With this said, I was happy to be reminded by Dr. Ziegler of President Johnson’s involvement in education and special education with some of the laws he helped pass through Congress, his old stomping grounds, and a place where he still had considerable influence. He just may have had more impact on Congress than any other President in the history of the U.S., and that’s a good thing, too, because he was able to get Congress to pass some significant laws that changed our country.
In 1964 President Johnson helped Congress pass the Economic Opportunity Act, which included the Head Start Program. In 1965, Congress passed the Elementary and Secondary Education Act (ESEA). In the ESEA, the federal government gave money to the states’ governments to help educate disabled children from birth through age 20.
In 1968 Congress passed the Handicapped Children’s Early Education Program (HCEEP), the first federal program focused on educating young children with disabilities. It also pushed for more research in special education and gave seed money to help create innovative programs that would scale up. Special education teachers and policymakers consider HCEEP one of the golden legislations.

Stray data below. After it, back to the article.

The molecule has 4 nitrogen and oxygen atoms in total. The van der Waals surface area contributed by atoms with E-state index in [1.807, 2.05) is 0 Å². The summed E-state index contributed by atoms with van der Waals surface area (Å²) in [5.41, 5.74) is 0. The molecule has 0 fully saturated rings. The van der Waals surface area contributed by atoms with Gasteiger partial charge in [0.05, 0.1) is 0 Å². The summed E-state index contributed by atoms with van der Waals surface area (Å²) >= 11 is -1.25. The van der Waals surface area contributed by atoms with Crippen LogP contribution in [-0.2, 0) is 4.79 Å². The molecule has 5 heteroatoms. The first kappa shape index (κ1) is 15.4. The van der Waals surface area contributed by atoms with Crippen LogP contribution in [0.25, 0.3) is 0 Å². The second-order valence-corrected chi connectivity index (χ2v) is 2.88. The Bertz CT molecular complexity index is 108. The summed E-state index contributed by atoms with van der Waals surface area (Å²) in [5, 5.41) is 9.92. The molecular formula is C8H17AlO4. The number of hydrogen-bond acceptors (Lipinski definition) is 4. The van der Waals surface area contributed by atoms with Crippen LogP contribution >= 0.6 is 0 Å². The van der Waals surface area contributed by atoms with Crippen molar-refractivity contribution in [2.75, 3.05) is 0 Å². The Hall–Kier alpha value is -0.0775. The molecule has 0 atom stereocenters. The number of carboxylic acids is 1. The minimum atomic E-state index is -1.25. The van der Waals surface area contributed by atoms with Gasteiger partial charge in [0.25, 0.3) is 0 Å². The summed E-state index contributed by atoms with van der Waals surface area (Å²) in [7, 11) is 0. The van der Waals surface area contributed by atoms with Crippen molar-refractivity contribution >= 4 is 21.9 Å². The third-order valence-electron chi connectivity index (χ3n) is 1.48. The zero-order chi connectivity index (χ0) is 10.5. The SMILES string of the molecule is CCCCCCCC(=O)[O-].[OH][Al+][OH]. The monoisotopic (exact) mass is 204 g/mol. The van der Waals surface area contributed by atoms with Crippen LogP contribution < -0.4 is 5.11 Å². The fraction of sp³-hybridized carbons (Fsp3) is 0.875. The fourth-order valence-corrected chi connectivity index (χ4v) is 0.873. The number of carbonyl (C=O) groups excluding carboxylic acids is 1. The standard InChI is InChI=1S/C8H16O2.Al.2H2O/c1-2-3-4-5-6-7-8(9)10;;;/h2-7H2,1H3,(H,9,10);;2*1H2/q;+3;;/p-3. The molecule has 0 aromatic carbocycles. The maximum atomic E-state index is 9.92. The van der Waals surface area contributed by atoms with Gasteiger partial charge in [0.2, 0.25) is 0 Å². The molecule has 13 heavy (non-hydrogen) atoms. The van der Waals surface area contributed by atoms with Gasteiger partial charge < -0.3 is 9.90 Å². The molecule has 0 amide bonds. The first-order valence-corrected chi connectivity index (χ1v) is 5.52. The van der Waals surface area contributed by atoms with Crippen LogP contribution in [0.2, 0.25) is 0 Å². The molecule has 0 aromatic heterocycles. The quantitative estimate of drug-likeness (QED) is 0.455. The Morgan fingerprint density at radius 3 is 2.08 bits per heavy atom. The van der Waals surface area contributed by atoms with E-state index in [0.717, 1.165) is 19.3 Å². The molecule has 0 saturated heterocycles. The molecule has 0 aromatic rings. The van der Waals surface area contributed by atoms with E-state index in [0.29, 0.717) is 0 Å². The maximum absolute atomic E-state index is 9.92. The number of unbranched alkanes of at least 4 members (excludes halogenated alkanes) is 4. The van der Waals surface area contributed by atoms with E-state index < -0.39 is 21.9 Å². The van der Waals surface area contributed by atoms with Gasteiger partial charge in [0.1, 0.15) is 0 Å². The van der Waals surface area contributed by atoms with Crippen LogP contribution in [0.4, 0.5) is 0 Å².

In 1970, Congress passed the Education of the Handicapped Act (EHA). States were provided with grants to help identify and service their disabled students. In 1973, Section 504 of the Rehabilitation Act of 1973 passed. This law made it illegal to discriminate against people because of their disability. At this time, most educators didn’t realize that Section 504 could also apply to schools.
In 1975, Congress passed P.L. 94-142, the Education for All Handicapped Children Act. I remember talking a lot about this in 1995 when I was in graduate school. It established a free and appropriate public education (FAPE). It said we should educate kids in the least restrictive environment (LRE). And every special education student should have a written individualized education plan (IEP).
While I was in college in the 1990s, the EHA was renamed the Individuals with Disabilities Education Act (IDEA). And it changed the terminology from ‘handicapped’ to ‘disability.’ Congress also passed the Americans with Disabilities Act (ADA). It banned discrimination in public accommodations. And it adopted the Section 504 regulations, which evolved into the 504 Plans in public schools that my fellow public school educators and I work with daily in 2022.